pie

Chefs and growers jointly hail the versatile cranberry

Chefs and growers jointly hail the versatile cranberry

The motto of HungryTravelers is “bringing the taste of travel back home,” but sometimes we don't have to go very far for extraordinary flavor. The Ocean Spray Cooperative (oceanspray.com) is headquartered just 50 miles south-southeast from our home in Cambridge, Mass., but its 700-plus members in North and South America represent a world of flavor. They grow 80 percent of the globe's cranberries. Similarly, Puritan & Company restaurant is a 13-minute walk from home. Chef-owner Will Gilson champions New England cuisine, so it was logical that the restaurant host a debut dinner by the Cranberry Chef Collective last week. The CCC connects chefs to the member farmers of the cranberry cooperative. Ocean Spray estimates that more than 100 billion cranberries will be consumed this holiday...Read More
Butter tart: the apogee of Canadian pastry

Butter tart: the apogee of Canadian pastry

We're just back from a few days of boating on the Rideau Canal in Ontario aboard one of the new cruisers offered by Le Boat (www.leboat.com). Stops on the waterway are at villages where the men and women of Parks Canada operate the mostly hand-cranked 19th century locks so boats can pass. We spent a couple of days docked next to the locks at Merrickville, a town that couldn't have been cuter if Disney had invented it (and wouldn't be so historic if Disney had). Several people had told us that we really shouldn't miss the butter tarts at Nana B's (318 Main Street West, Merrickville, ON; 613-454-1380; www.nanabbakery.ca). When we walked up to the bakery from the village center on a Sunday afternoon, Nana...Read More
Cock-a-leekie soup inspires a Scottish pie

Cock-a-leekie soup inspires a Scottish pie

Our mission with HungryTravelers is to bring the taste of travel back home. That means trying the characteristic and traditional dishes of a place and trying to re-create them in our home kitchen. One of the signatures of Scottish cuisine—sometime called Scotland's national soup—is a bowl of leeks and peppery chicken stock. It's been going under the name of cock-a-leekie soup since the 18th century, though there are printed examples of the recipe from two centuries earlier. Food historians suggest that it was originally a French chicken and onion soup that made its way to Scotland through the Bourbon connections to the Scottish throne. Weather and soil being what they are in Scotland, hardy leeks soon superseded fussy-to-grow onions. The traditional version of the dish...Read More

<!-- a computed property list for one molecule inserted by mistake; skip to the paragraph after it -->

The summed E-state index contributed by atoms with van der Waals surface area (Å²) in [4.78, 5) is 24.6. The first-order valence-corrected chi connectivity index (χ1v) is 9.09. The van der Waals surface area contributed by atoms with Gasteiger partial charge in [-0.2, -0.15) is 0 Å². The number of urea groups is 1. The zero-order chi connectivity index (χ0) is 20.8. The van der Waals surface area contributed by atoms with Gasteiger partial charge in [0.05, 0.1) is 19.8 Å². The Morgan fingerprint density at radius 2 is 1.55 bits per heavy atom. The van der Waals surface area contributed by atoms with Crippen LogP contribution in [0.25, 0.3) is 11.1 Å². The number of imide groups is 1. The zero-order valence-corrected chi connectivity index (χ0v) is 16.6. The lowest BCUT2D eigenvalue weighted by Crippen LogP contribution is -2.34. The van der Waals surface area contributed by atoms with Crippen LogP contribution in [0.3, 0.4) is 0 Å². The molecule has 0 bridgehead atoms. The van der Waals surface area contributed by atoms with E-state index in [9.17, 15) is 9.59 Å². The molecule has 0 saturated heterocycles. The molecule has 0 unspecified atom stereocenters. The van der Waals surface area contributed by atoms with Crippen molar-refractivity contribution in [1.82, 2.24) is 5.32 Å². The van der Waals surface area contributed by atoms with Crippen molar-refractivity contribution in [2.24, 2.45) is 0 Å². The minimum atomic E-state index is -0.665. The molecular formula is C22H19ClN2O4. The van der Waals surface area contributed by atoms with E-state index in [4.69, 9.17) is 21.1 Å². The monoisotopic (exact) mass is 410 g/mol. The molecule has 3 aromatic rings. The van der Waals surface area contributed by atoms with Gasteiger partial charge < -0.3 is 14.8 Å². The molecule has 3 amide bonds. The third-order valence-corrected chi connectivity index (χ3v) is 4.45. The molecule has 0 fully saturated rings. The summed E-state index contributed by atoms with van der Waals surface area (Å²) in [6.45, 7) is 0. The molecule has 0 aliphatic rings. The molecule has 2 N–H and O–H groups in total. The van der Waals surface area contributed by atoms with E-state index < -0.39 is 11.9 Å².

London meat pie saves pretty penny at lunch

I sometimes find myself doing business in big international cities where the cost of living far exceeds my budget. The challenge at lunch is to eat well without breaking the bank. In Paris that could be a croque monsieur or a sidewalk hot dog on a baguette. I'd opt for a square of pan pizza in Rome. My preference in Madrid is a thick wedge of tortilla española (Spanish potato-onion omelet) and a beer. In London (and many other British cities), the solution is a meat pie. Back when Simple Simon met a pie man, a British meat pie cost a penny. In the cafe of a department store like Selfridges, Marks & Spencer, or John Lewis, a meat pie will now set you back...Read More

Steak and Guinness Pie a pub standard

Pretty much wherever you go in Northern Ireland, chances are good that the pub has steak and Guinness pie on the menu. In recent years, many places have taken to plopping a piece of separately cooked puff pastry on top of the beef stew. This version is deliciously retrograde. It uses a classic butter pastry crust. The dish is traditional but every cook adds a personal touch. This version is adapted from several sources. Don't be surprised by the inclusion of sharp cheddar cheese. It makes a real difference in the flavor and the crust. STEAK AND GUINNESS PIE Serves 4 Ingredients For Stew 4 tablespoons butter, divided large red onion, chopped 6 cloves garlic, minced 3 carrots, peeled and chopped 3 ribs celery, chopped...Read More

Film Row gives a new twist on OKC fun

Hollywood met the High Plains in Oklahoma City as early as 1907. By the 1960s, literally hundreds of film exchanges operated in OKC as distribution points for almost every film studio in the U.S. Films fanned out to 37 cities from Film Row, until changes in movie technology changed the means of distribution. The heart of the current Film Row (www.filmrowokc.com) is the corner of Sheridan and Lee Avenues. Many old buildings remain, complete with ghost paintings of their studio names. The neighborhood has begun to emerge as a center for arts, entertainment, and dining. A concert venue/dance club is rising behind the 21c Museum Hotel. Meanwhile, there's plenty to entice, ranging from the main gallery of Individual Artists of Oklahoma (www.iaogallery.org) to the quirky...Read More